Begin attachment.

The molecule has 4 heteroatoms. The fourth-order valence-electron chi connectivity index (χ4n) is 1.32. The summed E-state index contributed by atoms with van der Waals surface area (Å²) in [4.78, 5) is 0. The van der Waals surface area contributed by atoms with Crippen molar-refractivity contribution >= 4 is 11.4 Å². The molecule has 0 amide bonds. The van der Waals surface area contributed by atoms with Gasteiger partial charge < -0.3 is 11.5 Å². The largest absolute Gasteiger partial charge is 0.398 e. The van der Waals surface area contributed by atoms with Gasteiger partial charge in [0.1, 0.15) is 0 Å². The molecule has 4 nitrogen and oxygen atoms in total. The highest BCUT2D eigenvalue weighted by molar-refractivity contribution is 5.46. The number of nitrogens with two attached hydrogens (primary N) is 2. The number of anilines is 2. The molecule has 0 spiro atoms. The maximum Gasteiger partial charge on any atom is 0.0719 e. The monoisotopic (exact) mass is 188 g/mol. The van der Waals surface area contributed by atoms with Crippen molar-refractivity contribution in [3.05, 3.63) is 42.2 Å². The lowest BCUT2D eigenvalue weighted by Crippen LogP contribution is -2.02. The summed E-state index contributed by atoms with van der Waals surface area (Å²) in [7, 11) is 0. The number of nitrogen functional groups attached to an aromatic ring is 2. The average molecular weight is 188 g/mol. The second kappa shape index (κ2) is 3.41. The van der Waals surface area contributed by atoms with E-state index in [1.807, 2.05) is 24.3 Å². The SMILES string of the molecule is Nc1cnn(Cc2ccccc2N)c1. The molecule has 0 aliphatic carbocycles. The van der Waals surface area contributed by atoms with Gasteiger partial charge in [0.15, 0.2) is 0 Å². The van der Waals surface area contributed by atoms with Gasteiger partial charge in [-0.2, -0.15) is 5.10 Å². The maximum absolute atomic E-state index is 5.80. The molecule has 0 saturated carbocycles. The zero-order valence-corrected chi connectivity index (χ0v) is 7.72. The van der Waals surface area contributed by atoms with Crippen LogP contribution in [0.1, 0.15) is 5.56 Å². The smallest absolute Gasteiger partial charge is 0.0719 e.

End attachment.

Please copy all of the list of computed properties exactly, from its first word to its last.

The molecule has 4 heteroatoms. The fourth-order valence-electron chi connectivity index (χ4n) is 1.32. The summed E-state index contributed by atoms with van der Waals surface area (Å²) in [4.78, 5) is 0. The van der Waals surface area contributed by atoms with Crippen molar-refractivity contribution >= 4 is 11.4 Å². The molecule has 0 amide bonds. The van der Waals surface area contributed by atoms with Gasteiger partial charge < -0.3 is 11.5 Å². The largest absolute Gasteiger partial charge is 0.398 e. The van der Waals surface area contributed by atoms with Gasteiger partial charge in [0.1, 0.15) is 0 Å². The molecule has 4 nitrogen and oxygen atoms in total. The highest BCUT2D eigenvalue weighted by molar-refractivity contribution is 5.46. The number of nitrogens with two attached hydrogens (primary N) is 2. The number of anilines is 2. The molecule has 0 spiro atoms. The maximum Gasteiger partial charge on any atom is 0.0719 e. The monoisotopic (exact) mass is 188 g/mol. The van der Waals surface area contributed by atoms with Crippen molar-refractivity contribution in [3.05, 3.63) is 42.2 Å². The lowest BCUT2D eigenvalue weighted by Crippen LogP contribution is -2.02. The summed E-state index contributed by atoms with van der Waals surface area (Å²) in [7, 11) is 0. The number of nitrogen functional groups attached to an aromatic ring is 2. The average molecular weight is 188 g/mol. The second kappa shape index (κ2) is 3.41. The van der Waals surface area contributed by atoms with E-state index in [1.807, 2.05) is 24.3 Å². The SMILES string of the molecule is Nc1cnn(Cc2ccccc2N)c1. The molecule has 0 aliphatic carbocycles. The van der Waals surface area contributed by atoms with Gasteiger partial charge in [0.15, 0.2) is 0 Å². The van der Waals surface area contributed by atoms with Gasteiger partial charge in [-0.2, -0.15) is 5.10 Å². The maximum absolute atomic E-state index is 5.80. The molecule has 0 saturated carbocycles. The zero-order valence-corrected chi connectivity index (χ0v) is 7.72. The van der Waals surface area contributed by atoms with Crippen LogP contribution in [0.1, 0.15) is 5.56 Å². The smallest absolute Gasteiger partial charge is 0.0719 e.